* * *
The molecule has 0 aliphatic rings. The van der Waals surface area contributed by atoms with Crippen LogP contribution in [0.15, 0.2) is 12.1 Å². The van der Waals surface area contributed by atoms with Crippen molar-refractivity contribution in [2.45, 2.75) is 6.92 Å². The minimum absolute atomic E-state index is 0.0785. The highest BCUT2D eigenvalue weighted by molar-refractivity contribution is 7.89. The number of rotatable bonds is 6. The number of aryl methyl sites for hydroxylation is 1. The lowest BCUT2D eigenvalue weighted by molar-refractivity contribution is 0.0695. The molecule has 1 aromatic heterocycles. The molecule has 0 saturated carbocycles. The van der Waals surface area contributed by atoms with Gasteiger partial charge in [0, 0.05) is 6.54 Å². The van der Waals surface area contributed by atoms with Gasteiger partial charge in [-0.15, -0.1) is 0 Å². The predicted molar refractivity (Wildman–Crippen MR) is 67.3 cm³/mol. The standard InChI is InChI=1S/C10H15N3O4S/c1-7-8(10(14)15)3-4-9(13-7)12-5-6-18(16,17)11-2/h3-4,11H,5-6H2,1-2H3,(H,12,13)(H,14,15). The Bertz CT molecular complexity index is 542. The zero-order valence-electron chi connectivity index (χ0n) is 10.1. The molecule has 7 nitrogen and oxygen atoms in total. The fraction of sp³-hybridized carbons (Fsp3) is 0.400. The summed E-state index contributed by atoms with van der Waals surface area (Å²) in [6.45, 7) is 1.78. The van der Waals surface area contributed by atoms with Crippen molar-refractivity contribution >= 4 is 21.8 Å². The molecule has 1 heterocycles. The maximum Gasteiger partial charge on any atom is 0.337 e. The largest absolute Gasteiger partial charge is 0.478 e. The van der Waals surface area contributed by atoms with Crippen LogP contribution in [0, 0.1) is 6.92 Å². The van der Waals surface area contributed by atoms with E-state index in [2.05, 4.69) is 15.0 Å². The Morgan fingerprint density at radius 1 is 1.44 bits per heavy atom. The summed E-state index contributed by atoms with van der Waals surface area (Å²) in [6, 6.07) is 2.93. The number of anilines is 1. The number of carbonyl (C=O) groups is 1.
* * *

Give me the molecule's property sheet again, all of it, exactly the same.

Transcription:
The molecule has 0 aliphatic rings. The van der Waals surface area contributed by atoms with Crippen LogP contribution in [0.15, 0.2) is 12.1 Å². The van der Waals surface area contributed by atoms with Crippen molar-refractivity contribution in [2.45, 2.75) is 6.92 Å². The minimum absolute atomic E-state index is 0.0785. The highest BCUT2D eigenvalue weighted by molar-refractivity contribution is 7.89. The number of rotatable bonds is 6. The number of aryl methyl sites for hydroxylation is 1. The lowest BCUT2D eigenvalue weighted by molar-refractivity contribution is 0.0695. The molecule has 1 aromatic heterocycles. The molecule has 0 saturated carbocycles. The van der Waals surface area contributed by atoms with Gasteiger partial charge in [0, 0.05) is 6.54 Å². The van der Waals surface area contributed by atoms with Gasteiger partial charge in [-0.15, -0.1) is 0 Å². The predicted molar refractivity (Wildman–Crippen MR) is 67.3 cm³/mol. The standard InChI is InChI=1S/C10H15N3O4S/c1-7-8(10(14)15)3-4-9(13-7)12-5-6-18(16,17)11-2/h3-4,11H,5-6H2,1-2H3,(H,12,13)(H,14,15). The Bertz CT molecular complexity index is 542. The zero-order valence-electron chi connectivity index (χ0n) is 10.1. The molecule has 7 nitrogen and oxygen atoms in total. The fraction of sp³-hybridized carbons (Fsp3) is 0.400. The summed E-state index contributed by atoms with van der Waals surface area (Å²) in [6.45, 7) is 1.78. The van der Waals surface area contributed by atoms with Crippen molar-refractivity contribution >= 4 is 21.8 Å². The molecule has 1 heterocycles. The maximum Gasteiger partial charge on any atom is 0.337 e. The largest absolute Gasteiger partial charge is 0.478 e. The van der Waals surface area contributed by atoms with Crippen LogP contribution in [0, 0.1) is 6.92 Å². The van der Waals surface area contributed by atoms with E-state index in [2.05, 4.69) is 15.0 Å². The Morgan fingerprint density at radius 1 is 1.44 bits per heavy atom. The summed E-state index contributed by atoms with van der Waals surface area (Å²) in [6, 6.07) is 2.93. The number of anilines is 1. The number of carbonyl (C=O) groups is 1.